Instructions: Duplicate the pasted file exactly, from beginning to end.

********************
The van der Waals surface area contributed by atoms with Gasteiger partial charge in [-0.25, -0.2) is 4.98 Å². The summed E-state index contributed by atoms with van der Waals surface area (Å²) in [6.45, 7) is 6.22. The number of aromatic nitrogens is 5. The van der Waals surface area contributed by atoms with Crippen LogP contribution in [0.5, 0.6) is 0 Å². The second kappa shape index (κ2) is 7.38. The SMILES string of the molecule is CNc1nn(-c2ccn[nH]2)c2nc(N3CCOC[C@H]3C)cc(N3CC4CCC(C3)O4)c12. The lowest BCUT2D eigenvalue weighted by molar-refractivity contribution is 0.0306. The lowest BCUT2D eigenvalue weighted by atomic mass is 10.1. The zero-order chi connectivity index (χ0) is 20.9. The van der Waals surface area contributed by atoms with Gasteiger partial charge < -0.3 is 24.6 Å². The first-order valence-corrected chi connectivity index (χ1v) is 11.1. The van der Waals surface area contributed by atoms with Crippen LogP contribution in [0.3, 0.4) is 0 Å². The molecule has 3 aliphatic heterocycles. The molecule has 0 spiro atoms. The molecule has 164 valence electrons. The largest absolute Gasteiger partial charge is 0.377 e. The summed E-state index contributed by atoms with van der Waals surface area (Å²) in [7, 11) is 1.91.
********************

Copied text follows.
The van der Waals surface area contributed by atoms with Gasteiger partial charge in [-0.25, -0.2) is 4.98 Å². The summed E-state index contributed by atoms with van der Waals surface area (Å²) in [6.45, 7) is 6.22. The number of aromatic nitrogens is 5. The van der Waals surface area contributed by atoms with Crippen LogP contribution in [0.5, 0.6) is 0 Å². The second kappa shape index (κ2) is 7.38. The SMILES string of the molecule is CNc1nn(-c2ccn[nH]2)c2nc(N3CCOC[C@H]3C)cc(N3CC4CCC(C3)O4)c12. The lowest BCUT2D eigenvalue weighted by molar-refractivity contribution is 0.0306. The lowest BCUT2D eigenvalue weighted by atomic mass is 10.1. The zero-order chi connectivity index (χ0) is 20.9. The van der Waals surface area contributed by atoms with Gasteiger partial charge < -0.3 is 24.6 Å². The first-order valence-corrected chi connectivity index (χ1v) is 11.1. The van der Waals surface area contributed by atoms with Crippen LogP contribution in [0.3, 0.4) is 0 Å². The molecule has 3 aliphatic heterocycles. The molecule has 0 spiro atoms. The molecule has 164 valence electrons. The largest absolute Gasteiger partial charge is 0.377 e. The summed E-state index contributed by atoms with van der Waals surface area (Å²) in [7, 11) is 1.91.